To Morro (de São Paulo) we go!
One of the difficult things about travelling at our age is that in the back of our minds we always have an invisible deadline. No one has forced this upon us but it is one that Wade and I discuss regularly. Whether it be our families, the idea of having kids, money (or lack thereof!) or a potential job opportunity, we both know that this dream we are currently living won't last forever.
The fact that we also want to see as much as we possibly can within this imaginary time frame also means that even when we find that perfect place, we both know deep down, that like it or not, in a few days we will need to pack our bags again and move on.
This was exactly how we felt leaving Itacaré. The people, the atmosphere, the stunning coastline. We could have spent months there. In fact I'd be lying if I didn't mention that I spent a solid afternoon dreamily crunching some numbers and deciding I would buy a restaurant/guesthouse there and never leave! Time, a hammock and a few beers can do wonders with the imagination. It would have been perfect except for one thing - Wade quite simply refused to accept the dreadlocks that I felt would be a necessary addition to my new lifestyle! Damn!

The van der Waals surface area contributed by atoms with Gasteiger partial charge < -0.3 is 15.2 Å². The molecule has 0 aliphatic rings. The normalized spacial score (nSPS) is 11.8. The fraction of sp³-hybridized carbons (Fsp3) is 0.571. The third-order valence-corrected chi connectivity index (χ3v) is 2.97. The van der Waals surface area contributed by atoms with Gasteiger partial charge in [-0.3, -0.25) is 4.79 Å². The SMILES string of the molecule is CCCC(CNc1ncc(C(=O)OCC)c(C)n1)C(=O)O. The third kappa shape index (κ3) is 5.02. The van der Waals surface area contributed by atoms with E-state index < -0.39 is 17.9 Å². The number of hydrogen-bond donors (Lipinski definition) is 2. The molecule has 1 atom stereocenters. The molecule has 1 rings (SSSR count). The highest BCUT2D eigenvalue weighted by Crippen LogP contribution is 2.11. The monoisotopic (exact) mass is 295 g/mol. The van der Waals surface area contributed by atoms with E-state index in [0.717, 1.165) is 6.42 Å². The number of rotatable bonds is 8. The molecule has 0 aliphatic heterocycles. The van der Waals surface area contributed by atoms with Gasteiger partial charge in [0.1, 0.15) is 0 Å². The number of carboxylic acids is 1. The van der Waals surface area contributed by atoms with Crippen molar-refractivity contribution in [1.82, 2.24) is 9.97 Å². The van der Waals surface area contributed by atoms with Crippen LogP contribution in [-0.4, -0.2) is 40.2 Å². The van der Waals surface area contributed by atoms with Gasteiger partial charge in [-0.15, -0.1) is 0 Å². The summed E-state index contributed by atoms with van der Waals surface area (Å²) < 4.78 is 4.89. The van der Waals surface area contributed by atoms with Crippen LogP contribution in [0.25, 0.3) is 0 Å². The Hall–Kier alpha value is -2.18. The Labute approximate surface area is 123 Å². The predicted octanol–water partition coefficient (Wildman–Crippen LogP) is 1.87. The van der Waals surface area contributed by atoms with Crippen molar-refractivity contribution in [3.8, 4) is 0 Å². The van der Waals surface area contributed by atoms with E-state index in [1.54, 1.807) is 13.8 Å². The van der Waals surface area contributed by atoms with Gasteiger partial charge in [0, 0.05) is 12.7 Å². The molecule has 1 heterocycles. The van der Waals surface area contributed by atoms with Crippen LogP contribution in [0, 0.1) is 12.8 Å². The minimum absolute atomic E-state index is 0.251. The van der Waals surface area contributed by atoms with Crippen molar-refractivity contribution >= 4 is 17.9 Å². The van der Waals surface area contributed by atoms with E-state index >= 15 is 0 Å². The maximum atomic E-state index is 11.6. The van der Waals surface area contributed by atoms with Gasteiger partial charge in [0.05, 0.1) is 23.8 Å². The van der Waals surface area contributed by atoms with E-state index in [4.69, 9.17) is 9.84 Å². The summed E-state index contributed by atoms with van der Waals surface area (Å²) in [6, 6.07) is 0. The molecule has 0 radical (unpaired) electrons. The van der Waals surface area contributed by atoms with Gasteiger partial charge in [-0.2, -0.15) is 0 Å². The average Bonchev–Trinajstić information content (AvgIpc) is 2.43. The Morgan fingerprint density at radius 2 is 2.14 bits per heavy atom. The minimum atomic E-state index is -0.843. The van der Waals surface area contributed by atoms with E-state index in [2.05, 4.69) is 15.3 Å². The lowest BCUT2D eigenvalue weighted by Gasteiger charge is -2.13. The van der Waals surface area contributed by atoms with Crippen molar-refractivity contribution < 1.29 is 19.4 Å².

As mentioned in my last post, after nine days in this blissful paradise, we reluctantly booked our bus tickets, packed our bags and said goodbye to yet another temporary home as we set off for our next destination.
After a five hour bus trip (with both of us running on 3 hours sleep), a short taxi ride (where the driver's 4 year old son felt it necessary to poke me and stare angrily at me throughout the trip) and a 45 minute ferry (that smelt like we had our heads deep in a bucket of fuel), we finally arrived at Morro de São Paulo, or simply Morro as it is better known.